6. Metro is good at taking people to work or to some leisure activities and retail shopping such as Pentagon City. But most residents in our area still need a car to do serious grocery shopping or specialty shopping. Who's going to take Metro to Van Dorn Street, walk to the Home Depot about a quarter mile away, and get back on the Metro with several cans of paint, a bundle of lumber, six bags of mulch and three flats of petunias?

7. Not every parent can find child care close to Metro, home or work. The morning dropoff and evening pickup may involve a detour and thus will have to be done by car. Even if day care is proximate to Metro and the workplace, it may not practical for moms or dads to struggle with young children and all of their associated paraphernalia on a packed Metro car, much less an infant.

8. Crowding is making Metro much less appealing to riders. In the past, many of the passengers that jammed southbound Blue Line trains at stations like Metro Center, McPherson Square, and Farragut West departed at the Pentagon station for connecting bus service, easing the crowding and freeing up seating. A few minutes of inconvenience was tolerable.

Now, however, a rider may have to stand all the way from downtown D.C. to the Braddock Road or King Street Metro at the peak of evening rush hour. (Ditto morning rush hour between 7 AM and 9 AM). It's only going to get worse, since Metro is planning to reduce the number of seats in each car to better accomodate straphangers.

Many passengers don't want to stand for 25 to 45 minutes and would simply prefer the privacy and comfort of their own car, particularly if they work long hours and have free parking.

More frequent service would ease the crowding, but this requires more rail cars — something the financially-strapped WMATA can't afford without annual assured funding from local government bodies as well as the federal government. Politicians are working on this but it's been a hard slog with no quick fix in sight.

9. Taking the George Washington Parkway from our neighborhood to downtown D.C. is usually as fast and sometimes faster than walking to Metro and then waiting for a train. As long as this alternative is available to Parker-Gray residents headed to DC, Metro is going to be less attractive.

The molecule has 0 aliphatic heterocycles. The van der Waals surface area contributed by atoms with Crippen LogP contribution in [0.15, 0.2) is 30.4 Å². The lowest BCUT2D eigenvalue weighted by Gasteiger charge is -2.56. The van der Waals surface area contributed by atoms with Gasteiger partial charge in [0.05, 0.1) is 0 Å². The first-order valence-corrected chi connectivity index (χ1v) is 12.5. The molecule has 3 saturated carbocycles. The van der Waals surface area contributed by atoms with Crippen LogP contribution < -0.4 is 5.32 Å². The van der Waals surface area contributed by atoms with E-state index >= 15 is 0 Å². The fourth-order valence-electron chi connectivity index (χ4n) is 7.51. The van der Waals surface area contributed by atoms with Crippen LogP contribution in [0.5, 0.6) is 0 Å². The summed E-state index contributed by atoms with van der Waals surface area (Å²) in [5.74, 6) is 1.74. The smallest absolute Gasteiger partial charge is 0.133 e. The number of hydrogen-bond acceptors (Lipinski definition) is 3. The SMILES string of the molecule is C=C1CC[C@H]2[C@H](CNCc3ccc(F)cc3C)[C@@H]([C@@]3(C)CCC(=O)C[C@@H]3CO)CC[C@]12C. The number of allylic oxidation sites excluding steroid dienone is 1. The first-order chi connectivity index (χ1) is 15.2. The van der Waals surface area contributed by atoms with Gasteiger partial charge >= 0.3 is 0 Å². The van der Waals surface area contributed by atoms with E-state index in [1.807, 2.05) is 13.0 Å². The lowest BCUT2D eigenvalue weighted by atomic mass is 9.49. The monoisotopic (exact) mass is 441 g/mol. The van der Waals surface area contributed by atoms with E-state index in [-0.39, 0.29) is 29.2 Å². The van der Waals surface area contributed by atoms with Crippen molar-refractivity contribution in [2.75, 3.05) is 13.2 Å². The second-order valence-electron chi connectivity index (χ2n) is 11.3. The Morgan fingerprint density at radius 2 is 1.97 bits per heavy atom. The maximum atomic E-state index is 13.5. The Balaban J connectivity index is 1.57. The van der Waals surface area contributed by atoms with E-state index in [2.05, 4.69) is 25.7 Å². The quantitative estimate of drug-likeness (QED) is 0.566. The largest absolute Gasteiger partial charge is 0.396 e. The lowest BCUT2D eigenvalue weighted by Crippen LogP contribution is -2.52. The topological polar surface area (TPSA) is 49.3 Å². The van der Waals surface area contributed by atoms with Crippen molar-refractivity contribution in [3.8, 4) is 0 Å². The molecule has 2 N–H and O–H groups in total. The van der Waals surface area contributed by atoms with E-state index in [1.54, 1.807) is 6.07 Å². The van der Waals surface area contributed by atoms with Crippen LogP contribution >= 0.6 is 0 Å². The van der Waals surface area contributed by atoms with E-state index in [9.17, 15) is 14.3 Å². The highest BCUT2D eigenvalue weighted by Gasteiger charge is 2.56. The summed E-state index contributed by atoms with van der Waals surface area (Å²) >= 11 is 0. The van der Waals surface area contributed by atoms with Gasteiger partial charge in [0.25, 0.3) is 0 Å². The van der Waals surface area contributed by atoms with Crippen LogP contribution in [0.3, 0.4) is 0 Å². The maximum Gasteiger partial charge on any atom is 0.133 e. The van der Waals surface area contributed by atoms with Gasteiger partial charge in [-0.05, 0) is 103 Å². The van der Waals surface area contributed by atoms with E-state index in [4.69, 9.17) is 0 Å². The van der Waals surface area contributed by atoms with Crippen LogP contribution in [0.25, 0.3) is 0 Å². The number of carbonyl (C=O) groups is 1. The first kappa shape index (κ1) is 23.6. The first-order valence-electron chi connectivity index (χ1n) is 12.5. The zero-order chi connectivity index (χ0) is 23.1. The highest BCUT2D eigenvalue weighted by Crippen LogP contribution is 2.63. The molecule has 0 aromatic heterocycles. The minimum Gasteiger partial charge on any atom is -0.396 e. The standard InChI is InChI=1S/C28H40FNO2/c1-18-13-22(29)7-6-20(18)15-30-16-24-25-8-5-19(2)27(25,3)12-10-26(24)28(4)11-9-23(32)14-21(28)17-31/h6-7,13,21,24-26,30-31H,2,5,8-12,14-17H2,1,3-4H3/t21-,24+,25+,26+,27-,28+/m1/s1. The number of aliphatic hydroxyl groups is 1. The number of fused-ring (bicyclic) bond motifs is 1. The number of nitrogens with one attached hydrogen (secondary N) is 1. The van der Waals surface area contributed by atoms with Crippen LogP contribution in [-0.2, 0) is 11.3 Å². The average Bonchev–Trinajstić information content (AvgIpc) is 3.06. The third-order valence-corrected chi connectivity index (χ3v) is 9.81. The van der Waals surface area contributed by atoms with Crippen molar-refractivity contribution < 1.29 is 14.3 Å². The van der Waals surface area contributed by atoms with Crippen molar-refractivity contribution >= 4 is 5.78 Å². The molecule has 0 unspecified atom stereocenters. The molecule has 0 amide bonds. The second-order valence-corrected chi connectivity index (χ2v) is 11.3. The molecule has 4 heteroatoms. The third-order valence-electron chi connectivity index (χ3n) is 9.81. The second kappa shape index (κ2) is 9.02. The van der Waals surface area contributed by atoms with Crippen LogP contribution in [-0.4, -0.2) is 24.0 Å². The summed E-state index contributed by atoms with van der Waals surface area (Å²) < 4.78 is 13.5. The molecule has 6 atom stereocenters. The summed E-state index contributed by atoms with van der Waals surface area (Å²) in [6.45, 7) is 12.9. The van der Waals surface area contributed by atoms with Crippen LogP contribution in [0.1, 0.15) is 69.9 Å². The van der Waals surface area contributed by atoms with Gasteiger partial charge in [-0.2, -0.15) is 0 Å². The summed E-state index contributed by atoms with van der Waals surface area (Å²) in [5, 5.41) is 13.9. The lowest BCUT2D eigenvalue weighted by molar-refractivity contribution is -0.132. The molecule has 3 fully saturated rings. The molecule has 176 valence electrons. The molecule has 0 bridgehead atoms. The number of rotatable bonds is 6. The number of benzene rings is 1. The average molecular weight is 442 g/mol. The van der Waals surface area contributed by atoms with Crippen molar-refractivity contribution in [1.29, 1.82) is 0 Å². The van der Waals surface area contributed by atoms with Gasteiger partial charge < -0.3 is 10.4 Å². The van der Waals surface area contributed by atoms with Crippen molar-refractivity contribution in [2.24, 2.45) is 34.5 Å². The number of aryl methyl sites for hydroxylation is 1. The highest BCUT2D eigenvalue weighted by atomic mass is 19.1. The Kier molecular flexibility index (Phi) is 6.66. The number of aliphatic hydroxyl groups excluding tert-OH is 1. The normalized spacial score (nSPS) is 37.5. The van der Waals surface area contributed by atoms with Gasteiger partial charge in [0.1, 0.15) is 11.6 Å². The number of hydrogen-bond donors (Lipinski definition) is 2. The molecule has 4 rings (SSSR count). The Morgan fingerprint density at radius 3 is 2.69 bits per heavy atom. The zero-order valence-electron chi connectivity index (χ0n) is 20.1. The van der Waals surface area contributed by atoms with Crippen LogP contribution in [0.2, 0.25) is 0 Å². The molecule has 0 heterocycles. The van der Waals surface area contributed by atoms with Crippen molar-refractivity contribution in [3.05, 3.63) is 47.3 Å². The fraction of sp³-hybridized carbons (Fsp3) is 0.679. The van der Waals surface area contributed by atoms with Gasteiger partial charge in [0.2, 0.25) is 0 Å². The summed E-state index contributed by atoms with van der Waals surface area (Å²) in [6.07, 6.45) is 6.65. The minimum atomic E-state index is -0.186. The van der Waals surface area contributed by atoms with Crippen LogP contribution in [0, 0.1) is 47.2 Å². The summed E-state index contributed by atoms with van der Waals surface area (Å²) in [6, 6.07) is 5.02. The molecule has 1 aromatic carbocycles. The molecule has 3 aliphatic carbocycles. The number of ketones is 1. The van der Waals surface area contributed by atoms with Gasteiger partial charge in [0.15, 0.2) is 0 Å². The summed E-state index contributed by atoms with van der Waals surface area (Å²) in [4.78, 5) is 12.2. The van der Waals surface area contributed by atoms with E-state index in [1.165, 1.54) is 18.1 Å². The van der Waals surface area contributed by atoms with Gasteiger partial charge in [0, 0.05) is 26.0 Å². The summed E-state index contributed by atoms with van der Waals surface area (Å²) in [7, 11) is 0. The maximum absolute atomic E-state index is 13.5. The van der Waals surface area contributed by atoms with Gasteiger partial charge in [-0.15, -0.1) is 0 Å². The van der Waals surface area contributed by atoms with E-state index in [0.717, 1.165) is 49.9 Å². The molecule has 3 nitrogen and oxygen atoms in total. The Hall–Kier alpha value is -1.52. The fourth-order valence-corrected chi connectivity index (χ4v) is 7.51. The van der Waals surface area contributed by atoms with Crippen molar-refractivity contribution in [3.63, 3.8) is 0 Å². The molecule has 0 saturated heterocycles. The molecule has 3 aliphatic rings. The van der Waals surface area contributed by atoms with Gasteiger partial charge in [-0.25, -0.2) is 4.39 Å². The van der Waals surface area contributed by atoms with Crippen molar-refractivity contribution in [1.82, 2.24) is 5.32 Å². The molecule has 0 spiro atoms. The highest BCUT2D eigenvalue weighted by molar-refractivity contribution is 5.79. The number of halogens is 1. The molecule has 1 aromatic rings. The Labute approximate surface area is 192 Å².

10. There are long term issues that may hamper Metro's ability to carry a much larger passenger load due to dense development along the tracks. Metro has serious infrastructure issues including limitations posed by station design and the two-track system in the Rosslyn tunnel as well as the Yellow Line bridge over the Potomac. These make it difficult to ramp up the system to handle a large volume of new riders. Read more about these issues here.

11. Finally, our City fathers (and mothers) don't seem to want to acknowledge that one of the major factors depressing Metro utilization at Braddock Road Station — particularly at night — is the presence of public housing and the associated criminal activity on the very doorstep of the station. And keeping Andrew Adkins in some form or other at Braddock Road is only going to perpetuate this pattern.

The Growler remembers that when the station first opened in 1984 it was an eerie ghost town for a good five or six years, even during the day. That situation has slowly changed, but it is still risky at night and some readers may have noticed that it is difficult to find a cab at the taxi stand at night. Cabbies are our canaries in the coal mines, and if they deem conditions too risky to idle at the station it's something that riders feel as well.

So there you have it. The Growler is a true friend of Metro but knows it's not the flexible, scalable deus ex machina that is going to permit us to have pain-free dense development at Braddock Road.

What do you think?